Pub­lic hous­ing chief ‘lied’ about toxic paint in­spec­tions


NYCHA chief Shola Ola­toye (here with the mayor) lied to fed­eral of­fi­cials, telling them thou­sands of apart­ments for the poor had been in­spected for lead paint when they weren’t. She could face crim­i­nal charges.

The head of the city Hous­ing Au­thor­ity put thou­sands of kids at po­ten­tial risk of lead poi­son­ing by blow­ing off manda­tory apart­ment in­spec­tions — and then lied about it to the feds, a damn­ing Depart­ment of In­ves­ti­ga­tion re­port re­vealed Tues­day.

In an un­prece­dented move, the DOI also called for an out­side mon­i­tor to en­sure NYCHA fol­lows lead-paint laws and other safety reg­u­la­tions.

In­ves­ti­ga­tors ac­cused NYCHA Chair­woman Shola Ola­toye of sub­mit­ting an­nual pa­per­work to the fed­eral Depart­ment of Hous­ing and Ur­ban De­vel­op­ment that falsely claimed lead checks had been per­formed in 55,000 po­ten­tially dan­ger­ous apart­ments.

Ola­toye, ap­pointed by Mayor de Bla­sio in 2014, al­legedly signed one of the doc­u­ments — known as Form 50077 — de­spite ad­mit­tedly know­ing it was un­true.

“Dur­ing a DOI in­ter­view, Chair Ola­toye stated that in Oc­to­ber 2016 when this cer­ti­fi­ca­tion was submitted, she was aware that NYCHA was not in com­pli­ance with the HUD reg­u­la­tions, which she considered ‘ ob­vi­ously a man­age­ment fail­ure,’ and thus that the cer­ti­fi­ca­tion was not ac­cu­rate,” the re­port says.

NYCHA has of­fered “no rea­son­able ex­pla­na­tion why this was ac­cept­able,” the re­port noted.

“DOI’s in­ves­ti­ga­tion found that NYCHA failed to do crit­i­cal lead safety in­spec­tions and then falsely cer­ti­fied that they were meet­ing these le­gal re­quire­ments,” DOI Com­mis­sioner Mark Peters said.

Chil­dren un­der 6 — who are most vul­ner­a­ble to lead poi­son­ing — live in roughly 4,200 of the 55,000 apart­ments that are sup­posed to be in­spected for haz­ards each year, ac­cord­ing to the DOI re­port. NYCHA stopped the in­spec­tions in 2013 but main­tains it in­spected the 4,200 apart­ments last year even though it failed to in­spect the re­main­ing 50,000plus units.

NYCHA on Tues­day wouldn’t say where any of the 55,000 unin­spected apart­ments were lo­cated be­yond not­ing they’re in 91 of 326 hous­ing projects scat­tered “across all five bor­oughs.”

De­spite DOI flat-out ac­cus­ing Ola­toye of mis­lead­ing the feds, a va­ca­tion­ing de Bla­sio in­sisted his pub­lic hous­ing chief did noth­ing wrong. “[The mayor] con­tin­ues to have full con­fi­dence in Chair Ola­toye and her work turn­ing around NYCHA. We do not be­lieve there is any ev­i­dence that any­one in­ten­tion­ally made any mis­state­ments to HUD,” spokes­woman Melissa Grace said.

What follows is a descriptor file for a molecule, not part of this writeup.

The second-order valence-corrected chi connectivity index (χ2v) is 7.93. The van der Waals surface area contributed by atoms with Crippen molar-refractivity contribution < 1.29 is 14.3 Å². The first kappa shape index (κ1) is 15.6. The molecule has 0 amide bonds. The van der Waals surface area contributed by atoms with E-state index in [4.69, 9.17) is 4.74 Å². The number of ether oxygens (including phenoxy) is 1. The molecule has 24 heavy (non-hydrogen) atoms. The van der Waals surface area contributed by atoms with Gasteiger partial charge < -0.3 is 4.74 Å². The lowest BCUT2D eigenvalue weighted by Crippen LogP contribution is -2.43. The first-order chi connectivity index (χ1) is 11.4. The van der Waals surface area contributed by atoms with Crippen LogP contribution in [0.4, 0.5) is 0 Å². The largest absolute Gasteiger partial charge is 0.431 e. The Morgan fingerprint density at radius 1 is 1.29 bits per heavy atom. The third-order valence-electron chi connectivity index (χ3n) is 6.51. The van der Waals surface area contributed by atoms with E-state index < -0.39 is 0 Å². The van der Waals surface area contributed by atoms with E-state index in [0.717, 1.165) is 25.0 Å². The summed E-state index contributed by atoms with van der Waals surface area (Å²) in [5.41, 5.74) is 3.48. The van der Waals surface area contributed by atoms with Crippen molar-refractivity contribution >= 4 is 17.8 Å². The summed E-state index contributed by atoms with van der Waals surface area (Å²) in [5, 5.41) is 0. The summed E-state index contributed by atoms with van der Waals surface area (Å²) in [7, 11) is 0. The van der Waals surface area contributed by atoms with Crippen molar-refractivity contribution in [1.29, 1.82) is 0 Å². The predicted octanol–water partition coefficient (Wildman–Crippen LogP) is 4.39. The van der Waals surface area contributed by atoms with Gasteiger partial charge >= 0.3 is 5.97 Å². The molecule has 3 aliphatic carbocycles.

Un­der fed­eral law, a know­ing and will­ful false state­ment to the gov­ern­ment is a felony that car­ries up to five years in prison.

Ford­ham Univer­sity law pro­fes­sor Jim Co­hen called Ola­toye’s con­duct “clearly a false state­ment within the mean­ing of the statute,” and put the odds at “bet­ter than 50-50” she’ll face charges.

“This is sort of ready-made,” Co­hen said of a po­ten­tial case.

For­mer fed­eral pros­e­cu­tor Peter Katz said Ola­toye “made al­most a full confession,” and he raised the specter of con­spir­acy charges in­volv­ing other NYCHA of­fi­cials.

Katz also called the sit­u­a­tion “rem­i­nis­cent” of a 2002 case he pros­e­cuted in which nearly all of the city’s plumb­ing in­spec­tors were busted for fal­si­fy­ing in­spec­tions, also fol­low­ing a DOI probe.

A DOI spokes­woman said the re­port was sent to the Man­hat­tan US At­tor­ney’s Of­fice “for any ac­tion they deem ap­pro­pri­ate.”

Man­hat­tan fed­eral prose­cu­tors have been in­ves­ti­gat­ing el­e­vated lead lev­els in the blood of NYCHA res­i­dents since at least Novem­ber 2015, ac­cord­ing to a 2016 New York Times re­port.

“NYCHA has ac­knowl­edged not only gaps in lead com­pli­ance and other is­sues — but gaps in com­mu­ni­ca­tions be­tween se­nior NYCHA of­fi­cials and NYCHA’s top lead­er­ship, which re­sulted in in­cor­rect cer­ti­fi­ca­tions to HUD,” au­thor­ity spokes­woman Jean Weinberg said.

“As the DOI re­port noted, NYCHA did dis­close to HUD the de­fi­cien­cies it had iden­ti­fied and took im­me­di­ate steps to de­velop a plan to ad­dress the is­sues.”

Ola­toye didn’t re­turn re­quests for com­ment, but NYCHA lawyer and for­mer top Man­hat­tan fed­eral pros­e­cu­tor Boyd John­son said, “Any sug­ges­tion that Shola Ola­toye faces any crim­i­nal or civil li­a­bil­ity in con­nec­tion with this mat­ter is ut­terly false and er­ro­neous.”

RISK­ING KIDS’ LIVES: NYCHA Chair­woman Shola Ola­toye, here with Mayor de Bla­sio, could face crim­i­nal charges for mak­ing false state­ments.


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